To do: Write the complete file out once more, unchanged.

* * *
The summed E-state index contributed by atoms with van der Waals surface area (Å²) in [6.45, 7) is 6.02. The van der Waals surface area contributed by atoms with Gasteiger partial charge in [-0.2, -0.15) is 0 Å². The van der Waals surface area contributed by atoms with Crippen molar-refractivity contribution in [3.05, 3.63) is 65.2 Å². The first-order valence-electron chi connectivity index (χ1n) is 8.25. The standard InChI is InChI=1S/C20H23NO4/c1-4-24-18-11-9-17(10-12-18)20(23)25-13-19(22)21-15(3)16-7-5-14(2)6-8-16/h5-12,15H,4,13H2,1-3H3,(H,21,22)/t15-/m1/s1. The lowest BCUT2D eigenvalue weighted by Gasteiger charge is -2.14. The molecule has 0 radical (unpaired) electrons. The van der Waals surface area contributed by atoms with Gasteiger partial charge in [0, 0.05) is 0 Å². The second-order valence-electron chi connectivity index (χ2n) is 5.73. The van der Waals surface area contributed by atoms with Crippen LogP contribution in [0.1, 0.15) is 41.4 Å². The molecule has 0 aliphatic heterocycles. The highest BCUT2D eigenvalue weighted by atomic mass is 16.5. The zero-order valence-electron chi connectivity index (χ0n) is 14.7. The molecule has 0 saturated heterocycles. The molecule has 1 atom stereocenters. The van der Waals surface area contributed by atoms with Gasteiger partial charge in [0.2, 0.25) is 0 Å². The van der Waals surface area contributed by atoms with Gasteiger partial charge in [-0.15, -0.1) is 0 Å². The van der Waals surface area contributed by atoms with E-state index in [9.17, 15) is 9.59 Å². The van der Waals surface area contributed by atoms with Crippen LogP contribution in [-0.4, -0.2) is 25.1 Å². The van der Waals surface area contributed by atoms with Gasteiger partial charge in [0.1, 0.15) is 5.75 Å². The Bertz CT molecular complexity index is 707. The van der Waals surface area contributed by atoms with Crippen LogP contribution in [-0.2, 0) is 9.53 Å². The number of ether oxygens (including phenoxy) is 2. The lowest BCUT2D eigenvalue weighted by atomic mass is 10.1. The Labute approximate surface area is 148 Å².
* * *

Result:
The summed E-state index contributed by atoms with van der Waals surface area (Å²) in [6.45, 7) is 6.02. The van der Waals surface area contributed by atoms with Gasteiger partial charge in [-0.2, -0.15) is 0 Å². The van der Waals surface area contributed by atoms with Crippen molar-refractivity contribution in [3.05, 3.63) is 65.2 Å². The first-order valence-electron chi connectivity index (χ1n) is 8.25. The standard InChI is InChI=1S/C20H23NO4/c1-4-24-18-11-9-17(10-12-18)20(23)25-13-19(22)21-15(3)16-7-5-14(2)6-8-16/h5-12,15H,4,13H2,1-3H3,(H,21,22)/t15-/m1/s1. The lowest BCUT2D eigenvalue weighted by Gasteiger charge is -2.14. The molecule has 0 radical (unpaired) electrons. The van der Waals surface area contributed by atoms with Gasteiger partial charge in [0, 0.05) is 0 Å². The second-order valence-electron chi connectivity index (χ2n) is 5.73. The van der Waals surface area contributed by atoms with Crippen LogP contribution in [0.1, 0.15) is 41.4 Å². The molecule has 0 aliphatic heterocycles. The highest BCUT2D eigenvalue weighted by atomic mass is 16.5. The zero-order valence-electron chi connectivity index (χ0n) is 14.7. The molecule has 0 saturated heterocycles. The molecule has 1 atom stereocenters. The van der Waals surface area contributed by atoms with Gasteiger partial charge in [0.2, 0.25) is 0 Å². The van der Waals surface area contributed by atoms with Gasteiger partial charge in [-0.15, -0.1) is 0 Å². The van der Waals surface area contributed by atoms with E-state index in [9.17, 15) is 9.59 Å². The van der Waals surface area contributed by atoms with Crippen LogP contribution in [-0.4, -0.2) is 25.1 Å². The van der Waals surface area contributed by atoms with Gasteiger partial charge in [0.1, 0.15) is 5.75 Å². The Bertz CT molecular complexity index is 707. The van der Waals surface area contributed by atoms with Crippen LogP contribution in [-0.2, 0) is 9.53 Å². The number of ether oxygens (including phenoxy) is 2. The lowest BCUT2D eigenvalue weighted by atomic mass is 10.1. The Labute approximate surface area is 148 Å².